Afghan Whigs, Koko, London
Thirteen years since this band last played London, the concerns of singular frontman Greg Dulli have not changed a jot. “Please have sex up there," he asks, eyeing the balconies’ occupants. “I wanna see those ecstasy faces.”
That carnality was just one facet that helped Afghan Whigs stand out from their grunge peers, though the hulking Dulli remains one of the genre’s great survivors.
Having come through drug addiction and a bouncer-inflicted coma, the singer’s backstory is as as compelling as his stage presence. So this reunion has a more celebratory feel than most as the Cincinnati, Ohio-formed trio mark 25 years since their debut.
Sub Pop’s first signings outside of its Pacific Northwest base, the group further set themselves apart by adding funk and soul to grunge’s punk/metal palette, before mixing in Dulli’s swings between self-loathing and narcissism, far removed from the genre’s more existential angst.
Still, the Whigs were always heavy and that quality remains. Dulli has kept himself busy since the Whigs fizzled out, with long-term vehicle The Twilight Singers, his Gutter Twins collaboration with the equally grizzled Mark Lanegan and solo albums, yet nothing has matched his old group’s intensity, captured well tonight. Over coruscating riffs and terse solos, Dulli lets rip with a powerful voice still full of cathartic venom, though now more cracked and weather-beaten.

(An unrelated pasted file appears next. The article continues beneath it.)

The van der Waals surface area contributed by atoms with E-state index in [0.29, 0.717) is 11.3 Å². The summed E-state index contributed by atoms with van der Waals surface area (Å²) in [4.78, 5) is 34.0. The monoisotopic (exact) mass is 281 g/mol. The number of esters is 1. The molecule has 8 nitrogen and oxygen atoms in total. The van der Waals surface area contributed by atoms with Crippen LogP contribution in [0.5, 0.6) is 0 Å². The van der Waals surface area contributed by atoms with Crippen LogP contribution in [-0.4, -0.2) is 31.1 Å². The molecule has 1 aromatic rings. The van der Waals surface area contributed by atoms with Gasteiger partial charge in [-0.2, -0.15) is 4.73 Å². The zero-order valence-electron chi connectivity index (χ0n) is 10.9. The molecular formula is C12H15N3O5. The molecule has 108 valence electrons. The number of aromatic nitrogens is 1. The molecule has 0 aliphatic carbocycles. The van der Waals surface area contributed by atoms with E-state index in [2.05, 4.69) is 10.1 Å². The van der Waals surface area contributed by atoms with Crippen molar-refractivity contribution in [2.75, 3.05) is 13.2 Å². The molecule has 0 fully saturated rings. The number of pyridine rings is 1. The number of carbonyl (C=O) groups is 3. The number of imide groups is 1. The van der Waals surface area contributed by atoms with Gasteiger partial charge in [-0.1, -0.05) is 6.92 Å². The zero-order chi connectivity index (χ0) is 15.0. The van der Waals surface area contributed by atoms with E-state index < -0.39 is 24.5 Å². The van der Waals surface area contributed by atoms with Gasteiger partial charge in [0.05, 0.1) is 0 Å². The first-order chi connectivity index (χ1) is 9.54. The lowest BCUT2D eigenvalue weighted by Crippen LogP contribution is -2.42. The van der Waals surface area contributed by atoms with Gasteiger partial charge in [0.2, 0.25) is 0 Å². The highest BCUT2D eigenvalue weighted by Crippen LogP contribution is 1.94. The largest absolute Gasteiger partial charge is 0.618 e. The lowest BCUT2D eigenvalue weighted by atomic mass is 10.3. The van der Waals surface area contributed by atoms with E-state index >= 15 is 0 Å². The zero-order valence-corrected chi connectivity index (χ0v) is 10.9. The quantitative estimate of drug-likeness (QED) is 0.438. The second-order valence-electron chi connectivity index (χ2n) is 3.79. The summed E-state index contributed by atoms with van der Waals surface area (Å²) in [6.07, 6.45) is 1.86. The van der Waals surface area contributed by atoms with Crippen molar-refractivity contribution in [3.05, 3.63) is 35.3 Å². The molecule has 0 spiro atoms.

He occupies every lyric, from the twisted sexual psychodrama of “I’m Her Slave” (“Unchain yourself’, said she ‘And tie yourself to me’” provide all the bite missing from the Fifty Shades trilogy) to the sweet, cinematic lovers tale "Cite Soleil". Having evolved over six albums, the band, here reinforced as a six-piece with drummer, guitarist and multi-instrumentalist, have a business-like briskness about them. The all-rounder’s violin and cello often gets subsumed into the collective wall of sound, though plenty of curveballs suggest a band never happy to be pigeonholed. The perky drum machine beat and insistent hooks of "66" would fit with contemporary pop-rock from Fun. and Foster The People, except for Dulli’s lascivious vocal.
Covers leaven the Whigs’ hard rocking, with Radiohead’s "Sail The Moon" providing an especially gentle reverie amid the primal sludge of ‘You My Flower’. More engrossing are the pared down version of Marie 'Queenie’ Lyons’ funk obscurity "See And Don’t See" and a heartfelt take on Frank Ocean’s bruised "Lovecrimes", with Dulli on keys.
Shagging in the gods? No chance, when all eyes are fixed on him.
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